All Christians read the Bible differently, pray differently, value their traditions differently, and give different weight to individual and corporate judgment. These differences are the basis of conflict. The question Christian ethics must answer, then, is, "What does the good life look like in the context of conflict?" In this new introductory text, Ellen Ott Marshall uses the inevitable reality of difference to center and organize her exploration of the system of Christian morality. What can we learn from Jesus' creative use of conflict in situations that were especially attuned to questions of power? What does the image of God look like when we are trying to recognize the divine image within those with whom we are in conflict? How can we better explore and understand the complicated work of reconciliation and justice? This innovative approach to Christian ethics will benefit a new generation of students who wish to engage the perennial questions of what constitutes a faithful Christian life and a just society.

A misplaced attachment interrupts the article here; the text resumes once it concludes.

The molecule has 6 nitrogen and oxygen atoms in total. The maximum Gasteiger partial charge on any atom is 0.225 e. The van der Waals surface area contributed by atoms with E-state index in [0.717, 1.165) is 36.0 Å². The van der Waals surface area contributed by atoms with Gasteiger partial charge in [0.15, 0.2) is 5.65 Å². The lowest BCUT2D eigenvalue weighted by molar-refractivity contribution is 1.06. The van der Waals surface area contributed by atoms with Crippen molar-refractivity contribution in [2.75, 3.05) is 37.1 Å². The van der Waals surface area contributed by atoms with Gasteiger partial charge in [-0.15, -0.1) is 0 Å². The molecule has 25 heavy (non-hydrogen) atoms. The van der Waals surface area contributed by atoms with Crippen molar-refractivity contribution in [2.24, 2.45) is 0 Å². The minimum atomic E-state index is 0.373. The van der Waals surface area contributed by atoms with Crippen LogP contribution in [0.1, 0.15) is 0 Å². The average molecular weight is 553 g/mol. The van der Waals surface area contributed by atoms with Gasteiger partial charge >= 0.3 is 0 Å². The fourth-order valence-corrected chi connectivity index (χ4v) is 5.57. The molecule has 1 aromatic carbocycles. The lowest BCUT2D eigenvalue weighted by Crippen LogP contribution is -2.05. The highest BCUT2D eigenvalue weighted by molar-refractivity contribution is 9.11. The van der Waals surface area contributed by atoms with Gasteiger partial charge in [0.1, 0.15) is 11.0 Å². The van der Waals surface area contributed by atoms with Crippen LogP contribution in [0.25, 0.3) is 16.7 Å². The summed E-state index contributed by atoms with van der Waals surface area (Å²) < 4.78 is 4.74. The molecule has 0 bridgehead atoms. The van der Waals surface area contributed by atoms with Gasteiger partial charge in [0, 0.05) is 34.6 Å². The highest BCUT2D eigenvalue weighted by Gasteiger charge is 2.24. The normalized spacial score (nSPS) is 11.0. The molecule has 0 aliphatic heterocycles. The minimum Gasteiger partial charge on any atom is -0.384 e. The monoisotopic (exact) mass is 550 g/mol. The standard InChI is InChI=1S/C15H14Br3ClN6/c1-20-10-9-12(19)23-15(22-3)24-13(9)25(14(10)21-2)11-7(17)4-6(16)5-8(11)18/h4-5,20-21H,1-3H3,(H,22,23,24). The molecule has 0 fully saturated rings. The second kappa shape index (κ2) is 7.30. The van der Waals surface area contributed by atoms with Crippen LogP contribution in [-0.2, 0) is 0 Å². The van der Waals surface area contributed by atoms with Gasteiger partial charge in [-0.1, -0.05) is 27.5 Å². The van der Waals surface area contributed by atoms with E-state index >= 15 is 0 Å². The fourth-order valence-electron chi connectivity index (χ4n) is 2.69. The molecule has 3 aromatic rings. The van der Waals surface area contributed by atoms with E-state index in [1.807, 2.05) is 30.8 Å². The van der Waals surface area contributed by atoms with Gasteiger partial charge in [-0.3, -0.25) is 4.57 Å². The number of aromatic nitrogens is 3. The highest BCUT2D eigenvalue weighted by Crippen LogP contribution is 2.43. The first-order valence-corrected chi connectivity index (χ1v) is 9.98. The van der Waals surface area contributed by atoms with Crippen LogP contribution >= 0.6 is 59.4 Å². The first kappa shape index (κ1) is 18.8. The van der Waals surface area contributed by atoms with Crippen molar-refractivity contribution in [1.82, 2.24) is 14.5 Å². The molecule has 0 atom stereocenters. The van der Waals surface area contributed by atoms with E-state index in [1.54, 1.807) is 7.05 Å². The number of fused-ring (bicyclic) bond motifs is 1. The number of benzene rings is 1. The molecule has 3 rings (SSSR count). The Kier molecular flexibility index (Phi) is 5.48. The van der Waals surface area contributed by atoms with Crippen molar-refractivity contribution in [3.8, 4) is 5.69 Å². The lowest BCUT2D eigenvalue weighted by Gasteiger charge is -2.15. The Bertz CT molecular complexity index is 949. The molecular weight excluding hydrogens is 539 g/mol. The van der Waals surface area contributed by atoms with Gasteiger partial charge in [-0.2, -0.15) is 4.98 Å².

|Product dimensions:||6.50(w) x 5.50(h) x 0.62(d)|
|Age Range:||3 Months to 18 Years|
About the Author
Ellen Ott Marshall is Associate Professor of Christian Ethics and Conflict Transformation at Candler School of Theology, Emory University. She is the author of Though the Fig Tree Does Not Blossom: Toward a Responsible Theology of Christian Hope; Choosing Peace through Daily Practices; Christians in the Public Square: Faith that Transforms Politics and editor of Conflict Transformation and Religion: Essays on Faith, Power, and Relationship.